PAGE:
Military is not a threat to Nigeria’s democracy-IBB

Former military Head of State, General Ibrahim Babangida (RTD) has stated that despite the myriad of security challenges confronting Nigeria at the moment, the nation’s democracy can be said to be safe as it can no longer be threatened by any military intervention.

The former president, who delivered the 20th anniversary lecture of the National Defence College (NDC) in Abuja on Tuesday, said that the college has contributed to national development over the last 20 years.

While outlining some of the contributions of the college to national regional and international development, the retired General, with all assurance noted that the nation’s democracy can no longer be truncated by the military.

Nigeria’s 52 years of existence has being plagued by series of military putsches, resulting in the military ruling for over 30 years.

General Babangida who came into power via a military coup in 1985, noted that the NDC has over the years now inculcated professional core values and ethics that support democratic rule amongst military and paramilitary personnel.

He observed that long before Nigeria’s return to democratic governance, military officers who passed through the college had been prepared for life of service under civilian leadership and control, adding that it is no surprise that since the return of democracy in 1999, the military and allied agencies have firmly kept to their professional duties. This he added has facilitated national development.

The NDC was established in 1992 by the Babangida’s administration and the former leader was invited as the guest lecturer for the 20th anniversary lecture of the college, to x-ray the college in the two decades of existence.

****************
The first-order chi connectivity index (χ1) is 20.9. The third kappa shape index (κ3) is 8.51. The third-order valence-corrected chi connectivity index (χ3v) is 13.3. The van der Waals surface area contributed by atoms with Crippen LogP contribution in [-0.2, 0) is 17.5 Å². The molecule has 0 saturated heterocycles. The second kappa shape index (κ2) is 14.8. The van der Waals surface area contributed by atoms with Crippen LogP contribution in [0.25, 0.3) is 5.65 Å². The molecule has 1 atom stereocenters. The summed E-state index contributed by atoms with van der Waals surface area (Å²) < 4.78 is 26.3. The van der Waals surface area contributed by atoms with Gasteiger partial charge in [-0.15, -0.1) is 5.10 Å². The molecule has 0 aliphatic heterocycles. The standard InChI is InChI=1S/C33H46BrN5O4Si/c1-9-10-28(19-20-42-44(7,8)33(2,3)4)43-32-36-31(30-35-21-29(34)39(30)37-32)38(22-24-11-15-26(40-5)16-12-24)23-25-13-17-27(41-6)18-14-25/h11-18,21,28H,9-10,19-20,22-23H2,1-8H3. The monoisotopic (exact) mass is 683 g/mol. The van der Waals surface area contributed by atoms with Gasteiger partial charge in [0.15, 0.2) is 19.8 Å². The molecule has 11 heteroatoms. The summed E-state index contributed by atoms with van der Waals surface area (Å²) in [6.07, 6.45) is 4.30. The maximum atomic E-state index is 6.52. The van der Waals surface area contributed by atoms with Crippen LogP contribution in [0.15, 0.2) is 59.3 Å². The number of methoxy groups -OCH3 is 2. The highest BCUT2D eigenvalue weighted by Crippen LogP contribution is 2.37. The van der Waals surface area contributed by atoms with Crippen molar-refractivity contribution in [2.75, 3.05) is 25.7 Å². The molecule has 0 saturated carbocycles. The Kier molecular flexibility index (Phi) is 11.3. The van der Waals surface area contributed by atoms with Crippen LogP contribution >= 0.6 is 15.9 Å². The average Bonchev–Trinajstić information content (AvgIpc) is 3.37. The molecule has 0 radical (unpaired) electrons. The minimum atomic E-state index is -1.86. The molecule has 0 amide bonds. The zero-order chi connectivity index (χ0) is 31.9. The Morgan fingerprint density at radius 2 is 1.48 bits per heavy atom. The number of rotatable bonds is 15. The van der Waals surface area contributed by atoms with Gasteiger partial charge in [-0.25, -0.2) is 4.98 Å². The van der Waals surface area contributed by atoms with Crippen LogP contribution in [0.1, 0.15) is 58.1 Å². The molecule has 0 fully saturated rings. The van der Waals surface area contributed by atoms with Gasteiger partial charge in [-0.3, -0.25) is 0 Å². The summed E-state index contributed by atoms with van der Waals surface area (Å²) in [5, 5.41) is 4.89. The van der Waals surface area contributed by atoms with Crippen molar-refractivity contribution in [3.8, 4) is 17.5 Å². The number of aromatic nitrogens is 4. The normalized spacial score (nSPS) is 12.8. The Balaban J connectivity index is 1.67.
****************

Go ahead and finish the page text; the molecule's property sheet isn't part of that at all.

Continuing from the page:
Mr Babangida listed some of the achievements of the college such as the establishment of the National Emergency Agency through a research document of one of its participants.

Others include the establishment of the ECOWAS Standby Force on the regional level and the African Standby Force in collaboration with the African Union.

He added that the college has fostered cohesion, co-operation amongst the various security agencies which has become very useful as the country confronts recent security challenges.

The Commandant of the college, Admiral Thomas Lokoson supported the view of the guest lecturer and joined him in advocating   the strengthening of the institution by the federal government, emphasizing that the NDC is an human capital development institution, that is critical for the development of the country.

The Commandant and other top military dignitaries at the lecture reached the consensus that with its many achievements in 20 years, the NDC deserves to be recognized by the federal government beyond being a military institution.

They urged that the institution should be viewed as one which its research must be patronized by relevant arms of government for its developmental agenda, as it occurs in other parts of the world.


Insecurity: Babangida, Obasanjo call for urgent actions

Former heads of state, General Olusegun Obasanjo and General Ibrahim Babangida leaders issued a rare joint statement on Sunday calling for talks to end a deadly insurgency by Islamist group Boko Haram, warning the violence could put the nation’s unity at risk.

Former president Olusegun Obasanjo and ex-military ruler Ibrahim Babangida, who have been rivals in the past, said in a joint statement that the killings had become “unbearable” and had led to a nation “gripped by a regime of fear”.

“Unfolding events in our dear motherland, Nigeria, over the last few years are threatening to unravel the nearly a century old labour of our founding fathers and subsequent generations in building a strong, united, peaceful nation …,” the statement said.

Without mentioning Boko Haram by name, they called for “community involvement” in addition to security measures to resolve the crisis, urging efforts from local governments, religious leaders and grassroots organisations.

The statement also said that “for us, and we believe for millions of other Nigerians, the continued unity of this nation is not only priceless but non-negotiable.”

Boko Haram’s insurgency has left hundreds dead since mid-2009. Its attacks have grown increasingly deadly and sophisticated, moving from drive-by shootings to homemade explosives and suicide bombings.

The insurgency has been focused in the northern part of Nigeria.

Obasanjo, president from 1999 to 2007, is a Christian from the country’s southwest, while Babangida, who ruled from 1985-1993, is a Muslim from north central Nigeria.